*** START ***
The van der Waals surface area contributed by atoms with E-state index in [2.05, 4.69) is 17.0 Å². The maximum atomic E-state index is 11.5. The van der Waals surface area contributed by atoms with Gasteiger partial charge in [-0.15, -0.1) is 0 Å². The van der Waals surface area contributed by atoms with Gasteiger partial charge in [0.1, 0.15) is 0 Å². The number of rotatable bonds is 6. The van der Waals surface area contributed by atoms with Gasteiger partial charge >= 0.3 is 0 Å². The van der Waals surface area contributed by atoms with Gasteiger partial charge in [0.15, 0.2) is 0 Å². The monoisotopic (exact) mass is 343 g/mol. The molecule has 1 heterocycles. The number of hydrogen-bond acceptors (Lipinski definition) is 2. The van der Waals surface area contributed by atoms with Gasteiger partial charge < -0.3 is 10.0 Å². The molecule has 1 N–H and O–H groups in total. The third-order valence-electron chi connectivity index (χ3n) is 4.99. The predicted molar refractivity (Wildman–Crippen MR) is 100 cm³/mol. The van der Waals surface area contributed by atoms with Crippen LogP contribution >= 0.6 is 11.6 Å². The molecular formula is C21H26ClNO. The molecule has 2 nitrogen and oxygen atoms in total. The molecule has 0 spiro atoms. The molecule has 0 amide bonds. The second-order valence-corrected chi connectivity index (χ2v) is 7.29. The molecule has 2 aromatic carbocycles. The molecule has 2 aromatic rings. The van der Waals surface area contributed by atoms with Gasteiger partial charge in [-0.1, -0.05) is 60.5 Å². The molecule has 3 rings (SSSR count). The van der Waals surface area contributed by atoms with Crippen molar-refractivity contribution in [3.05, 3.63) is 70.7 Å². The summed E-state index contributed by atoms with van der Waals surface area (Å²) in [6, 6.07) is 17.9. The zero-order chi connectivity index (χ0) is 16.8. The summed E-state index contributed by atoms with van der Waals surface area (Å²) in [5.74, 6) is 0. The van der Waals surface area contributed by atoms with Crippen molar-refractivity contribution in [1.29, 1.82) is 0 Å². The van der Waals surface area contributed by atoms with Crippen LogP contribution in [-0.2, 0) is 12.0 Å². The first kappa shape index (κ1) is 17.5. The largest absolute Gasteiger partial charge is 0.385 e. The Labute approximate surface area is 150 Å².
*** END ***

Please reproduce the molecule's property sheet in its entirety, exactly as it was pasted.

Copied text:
The van der Waals surface area contributed by atoms with E-state index in [2.05, 4.69) is 17.0 Å². The maximum atomic E-state index is 11.5. The van der Waals surface area contributed by atoms with Gasteiger partial charge in [-0.15, -0.1) is 0 Å². The van der Waals surface area contributed by atoms with Gasteiger partial charge in [0.1, 0.15) is 0 Å². The number of rotatable bonds is 6. The van der Waals surface area contributed by atoms with Gasteiger partial charge >= 0.3 is 0 Å². The van der Waals surface area contributed by atoms with Gasteiger partial charge in [0.15, 0.2) is 0 Å². The monoisotopic (exact) mass is 343 g/mol. The molecule has 1 heterocycles. The number of hydrogen-bond acceptors (Lipinski definition) is 2. The van der Waals surface area contributed by atoms with Gasteiger partial charge < -0.3 is 10.0 Å². The molecule has 1 N–H and O–H groups in total. The third-order valence-electron chi connectivity index (χ3n) is 4.99. The predicted molar refractivity (Wildman–Crippen MR) is 100 cm³/mol. The van der Waals surface area contributed by atoms with Crippen LogP contribution >= 0.6 is 11.6 Å². The molecular formula is C21H26ClNO. The molecule has 2 nitrogen and oxygen atoms in total. The molecule has 0 spiro atoms. The molecule has 0 amide bonds. The second-order valence-corrected chi connectivity index (χ2v) is 7.29. The molecule has 2 aromatic carbocycles. The molecule has 2 aromatic rings. The van der Waals surface area contributed by atoms with Gasteiger partial charge in [-0.1, -0.05) is 60.5 Å². The molecule has 3 rings (SSSR count). The van der Waals surface area contributed by atoms with Crippen molar-refractivity contribution in [3.05, 3.63) is 70.7 Å². The summed E-state index contributed by atoms with van der Waals surface area (Å²) in [6, 6.07) is 17.9. The zero-order chi connectivity index (χ0) is 16.8. The summed E-state index contributed by atoms with van der Waals surface area (Å²) in [5.74, 6) is 0. The van der Waals surface area contributed by atoms with Crippen molar-refractivity contribution in [1.29, 1.82) is 0 Å². The van der Waals surface area contributed by atoms with Crippen LogP contribution in [-0.2, 0) is 12.0 Å². The first kappa shape index (κ1) is 17.5. The largest absolute Gasteiger partial charge is 0.385 e. The Labute approximate surface area is 150 Å².